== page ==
The bitter nature of the dispute between jilted Metlifecare and its foreign suitor emerged today when documents from both parties were posted on the NZX.
Asia Pacific Village Group said the pandemic breakout resulted in Metlifecare's asset value plummeting by more than $200 million, based on long-term cash flows but Metlifecare has rejected the takeover withdrawn and disputing Asia Pacific's claims.
Asia Pacific says it cannot proceed with its planned $1.49b takeover of the business whose shares were trading around $7 before the pandemic but are today trading at $4.20.
But Metlifecare chair Kim Ellis rejected Asia Pacific's "underlying assumption" that the pandemic had caused and will cause serious, widespread and lasting detriment to Metlifecare's business. The five-week lockdown created some immediate practical issues but the virus had not damaged Metlifecare's business or its model, Ellis said.
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On April 23, Ellis wrote to Nathalie Brabers-Jastrow, an Asia Pacific director, saying the suitor's assumptions were that the elderly were particularly vulnerable, that Covid-19 cases had occurred in New Zealand aged care facilities and retirement villages and the pandemic was materially adverse to the business.
But Ellis rejected each underlying assumption by Asia Pacific: "Metlifecare strongly disagrees with your conclusion, which we consider to be overly simplistic. It is not correct to characterise Covid-19 as a pandemic that, in and of itself, will cause widespread harm to either the retirement village sector or Metlifecare."
Asia Pacific also accused Metlifecare of deferring at least $34.6m development, remediation, maintenance and refurbishment work outside of New Zealand's alert level 4 lockdown. Work due before the end of June was being pushed into the next financial year, and 2021 activity is being pushed into 2022, Asia Pacific said.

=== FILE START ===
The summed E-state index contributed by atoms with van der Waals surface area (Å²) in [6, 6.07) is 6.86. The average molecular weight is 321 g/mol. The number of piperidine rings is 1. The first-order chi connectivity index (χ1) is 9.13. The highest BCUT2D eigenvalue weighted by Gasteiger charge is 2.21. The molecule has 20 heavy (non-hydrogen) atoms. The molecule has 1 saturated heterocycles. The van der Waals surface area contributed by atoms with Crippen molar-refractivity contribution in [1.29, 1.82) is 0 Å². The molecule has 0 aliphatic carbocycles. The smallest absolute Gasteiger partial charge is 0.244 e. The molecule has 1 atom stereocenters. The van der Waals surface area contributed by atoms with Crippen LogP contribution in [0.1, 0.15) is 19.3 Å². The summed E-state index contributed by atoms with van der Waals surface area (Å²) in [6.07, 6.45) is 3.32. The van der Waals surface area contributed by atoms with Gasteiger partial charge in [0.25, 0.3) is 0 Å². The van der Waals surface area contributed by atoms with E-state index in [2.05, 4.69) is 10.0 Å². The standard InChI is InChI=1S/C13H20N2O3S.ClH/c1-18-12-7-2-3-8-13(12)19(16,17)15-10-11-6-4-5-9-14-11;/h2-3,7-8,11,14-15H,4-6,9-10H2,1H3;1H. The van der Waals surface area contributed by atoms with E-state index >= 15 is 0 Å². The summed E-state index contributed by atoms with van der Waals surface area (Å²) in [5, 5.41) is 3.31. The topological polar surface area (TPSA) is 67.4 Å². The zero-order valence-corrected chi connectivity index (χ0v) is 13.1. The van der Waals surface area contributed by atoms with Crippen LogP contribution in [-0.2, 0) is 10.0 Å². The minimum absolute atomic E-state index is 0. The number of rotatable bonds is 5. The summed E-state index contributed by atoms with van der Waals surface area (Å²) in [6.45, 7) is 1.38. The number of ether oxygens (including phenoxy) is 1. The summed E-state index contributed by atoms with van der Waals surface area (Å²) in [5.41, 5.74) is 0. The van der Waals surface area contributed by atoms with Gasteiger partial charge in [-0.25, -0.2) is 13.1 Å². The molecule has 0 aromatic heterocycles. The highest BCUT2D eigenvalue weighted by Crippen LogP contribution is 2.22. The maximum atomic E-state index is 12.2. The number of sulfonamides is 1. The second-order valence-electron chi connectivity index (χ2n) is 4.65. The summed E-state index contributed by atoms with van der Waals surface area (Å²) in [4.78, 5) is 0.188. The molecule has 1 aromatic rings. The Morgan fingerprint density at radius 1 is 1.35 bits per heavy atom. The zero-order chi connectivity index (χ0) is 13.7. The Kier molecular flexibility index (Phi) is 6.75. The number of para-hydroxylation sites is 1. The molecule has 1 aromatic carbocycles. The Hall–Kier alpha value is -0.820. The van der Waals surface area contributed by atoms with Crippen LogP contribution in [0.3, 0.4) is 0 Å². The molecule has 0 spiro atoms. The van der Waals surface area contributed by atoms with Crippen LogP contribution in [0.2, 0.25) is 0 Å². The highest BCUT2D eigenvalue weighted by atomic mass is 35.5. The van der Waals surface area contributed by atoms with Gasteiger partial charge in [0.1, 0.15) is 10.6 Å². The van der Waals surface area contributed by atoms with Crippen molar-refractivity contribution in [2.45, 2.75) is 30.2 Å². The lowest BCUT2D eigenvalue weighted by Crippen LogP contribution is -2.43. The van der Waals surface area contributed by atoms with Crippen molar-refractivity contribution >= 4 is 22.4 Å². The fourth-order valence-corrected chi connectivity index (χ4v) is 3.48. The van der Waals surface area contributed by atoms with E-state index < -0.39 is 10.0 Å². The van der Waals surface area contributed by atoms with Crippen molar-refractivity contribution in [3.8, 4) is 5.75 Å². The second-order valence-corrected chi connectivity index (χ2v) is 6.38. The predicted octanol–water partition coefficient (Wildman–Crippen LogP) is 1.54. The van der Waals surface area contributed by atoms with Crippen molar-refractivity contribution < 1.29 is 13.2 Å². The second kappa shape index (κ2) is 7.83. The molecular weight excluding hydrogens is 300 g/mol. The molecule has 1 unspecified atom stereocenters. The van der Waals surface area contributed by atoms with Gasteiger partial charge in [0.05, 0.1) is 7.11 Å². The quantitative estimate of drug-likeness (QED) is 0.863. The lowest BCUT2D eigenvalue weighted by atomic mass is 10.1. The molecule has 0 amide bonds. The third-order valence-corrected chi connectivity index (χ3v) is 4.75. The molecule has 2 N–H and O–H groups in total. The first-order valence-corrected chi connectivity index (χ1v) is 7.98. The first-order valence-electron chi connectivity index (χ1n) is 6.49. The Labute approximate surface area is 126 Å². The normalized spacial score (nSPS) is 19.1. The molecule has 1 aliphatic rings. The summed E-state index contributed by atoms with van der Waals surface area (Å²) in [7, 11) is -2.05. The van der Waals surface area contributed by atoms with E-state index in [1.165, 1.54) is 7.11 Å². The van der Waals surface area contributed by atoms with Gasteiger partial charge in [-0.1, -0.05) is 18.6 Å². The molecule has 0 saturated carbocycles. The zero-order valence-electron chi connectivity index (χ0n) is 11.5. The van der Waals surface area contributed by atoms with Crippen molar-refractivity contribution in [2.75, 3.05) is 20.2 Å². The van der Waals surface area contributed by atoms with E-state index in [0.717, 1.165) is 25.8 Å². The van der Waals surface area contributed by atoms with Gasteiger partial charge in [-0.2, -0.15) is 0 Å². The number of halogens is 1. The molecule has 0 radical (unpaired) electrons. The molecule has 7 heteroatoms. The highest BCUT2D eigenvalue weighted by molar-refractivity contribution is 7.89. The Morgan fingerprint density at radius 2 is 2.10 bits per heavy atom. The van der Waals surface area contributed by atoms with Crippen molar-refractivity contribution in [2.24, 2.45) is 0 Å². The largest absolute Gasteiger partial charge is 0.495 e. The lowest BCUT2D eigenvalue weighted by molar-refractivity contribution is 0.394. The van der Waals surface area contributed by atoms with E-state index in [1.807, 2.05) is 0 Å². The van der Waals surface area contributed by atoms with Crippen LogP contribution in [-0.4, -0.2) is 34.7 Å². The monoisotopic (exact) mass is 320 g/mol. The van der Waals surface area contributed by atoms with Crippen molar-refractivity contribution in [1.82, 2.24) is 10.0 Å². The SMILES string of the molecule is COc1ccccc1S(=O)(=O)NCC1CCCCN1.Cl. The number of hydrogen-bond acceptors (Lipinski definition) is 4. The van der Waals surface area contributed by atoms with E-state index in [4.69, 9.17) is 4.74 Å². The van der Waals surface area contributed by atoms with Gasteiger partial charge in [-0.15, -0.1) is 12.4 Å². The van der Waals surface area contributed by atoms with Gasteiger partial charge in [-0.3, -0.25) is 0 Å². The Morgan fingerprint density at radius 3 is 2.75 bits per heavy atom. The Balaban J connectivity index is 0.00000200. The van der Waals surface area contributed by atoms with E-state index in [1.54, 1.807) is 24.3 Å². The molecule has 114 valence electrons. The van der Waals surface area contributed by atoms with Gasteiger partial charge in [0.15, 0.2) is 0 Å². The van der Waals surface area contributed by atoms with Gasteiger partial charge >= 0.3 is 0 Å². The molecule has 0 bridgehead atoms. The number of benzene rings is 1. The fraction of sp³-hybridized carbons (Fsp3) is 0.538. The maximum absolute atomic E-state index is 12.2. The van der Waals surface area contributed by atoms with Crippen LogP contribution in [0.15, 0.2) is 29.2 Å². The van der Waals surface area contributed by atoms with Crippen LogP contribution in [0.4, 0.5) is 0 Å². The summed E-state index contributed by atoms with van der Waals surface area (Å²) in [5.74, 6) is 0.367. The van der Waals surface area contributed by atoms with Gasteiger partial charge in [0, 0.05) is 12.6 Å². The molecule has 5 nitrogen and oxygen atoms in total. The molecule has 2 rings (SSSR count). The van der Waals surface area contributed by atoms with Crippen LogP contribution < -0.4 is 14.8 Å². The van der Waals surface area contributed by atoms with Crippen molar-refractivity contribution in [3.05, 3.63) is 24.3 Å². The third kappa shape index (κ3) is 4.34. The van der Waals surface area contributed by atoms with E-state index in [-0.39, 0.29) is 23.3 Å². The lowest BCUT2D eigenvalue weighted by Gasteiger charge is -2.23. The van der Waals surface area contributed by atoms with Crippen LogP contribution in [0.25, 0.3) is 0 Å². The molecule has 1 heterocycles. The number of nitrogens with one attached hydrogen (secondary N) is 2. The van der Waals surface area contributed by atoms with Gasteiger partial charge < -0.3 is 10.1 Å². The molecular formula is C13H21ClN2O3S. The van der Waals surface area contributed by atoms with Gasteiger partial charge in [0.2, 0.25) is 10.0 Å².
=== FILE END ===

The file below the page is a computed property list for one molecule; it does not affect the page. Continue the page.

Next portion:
Ellis said construction work could not take place during the level 4 alert.
Asia Pacific says a material change has occurred since the pandemic outbreak and that Metlifecare's values and outlook were hit by Covid-19.
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Metlifecare had forecast 80 unit sale applications last month but got only 36. It forecast 62 sale applications for April but got only five. And prices were suffering because most of those new applications were at discounted prices, it said. Prospective residents would defer buying for a long time due to the pandemic and its consequences, Asia Pacific said.
But Ellis said while the lockdown had interrupted sales and construction, the restrictions were eased now and could be further eased soon.
"Our construction, remediation and refurbishment and maintenance capex spending has been delayed to some extent by the government-mandated lockdown. Those delays were required by the lockdown laws so cannot constitute any breach," Ellis told Asia Pacific.
Metlifecare was actively advertising and approaching prospective residents and 10 sale settlements were brought forward so people to move pre-lockdown, Ellis said. A further 32 settlements were temporarily delayed but 50 settlements were still expected through till the end of May, Ellis said.
Standalone aged care facilities had clusters of infection but those were not retirement villages, and they operated very differently to Metlifecare, Ellis said.
"They are standalone care facilities, which Metlifecare does not operate. While our business does include some care facilities, they are integrated within retirement villages," Ellis said.
Asia Pacific also took issue with Metlifecare's April 3 application for the government wage subsidy of $7.1m. Metlifecare made the application without Asia Pacific's consent, the suitor said.
Ellis said Metlifecare had not breached any terms of the agreement with Asia Pacific: "Metlifecare does not consider there to be any ground for a valid termination."
Metlifecare's wage subsidiaries were applied for on the same basis as many other applicants, it said today.
"The wage subsidy is a permitted offset to employee wage costs if the group suffers a 30 per cent reduction in revenue - not underlying profit - in any one of three months and must be passed on to employees. Metlifecare subsidiaries suffered the revenue shortfall during the Level 4 lockdown, hence the approval for the subsidies," it said.
The consolidated underlying profit projections for FY20 clearly take the impact of the lockdown into account and assumed Metlifecare subsidiaries would qualify for the wage subsidies.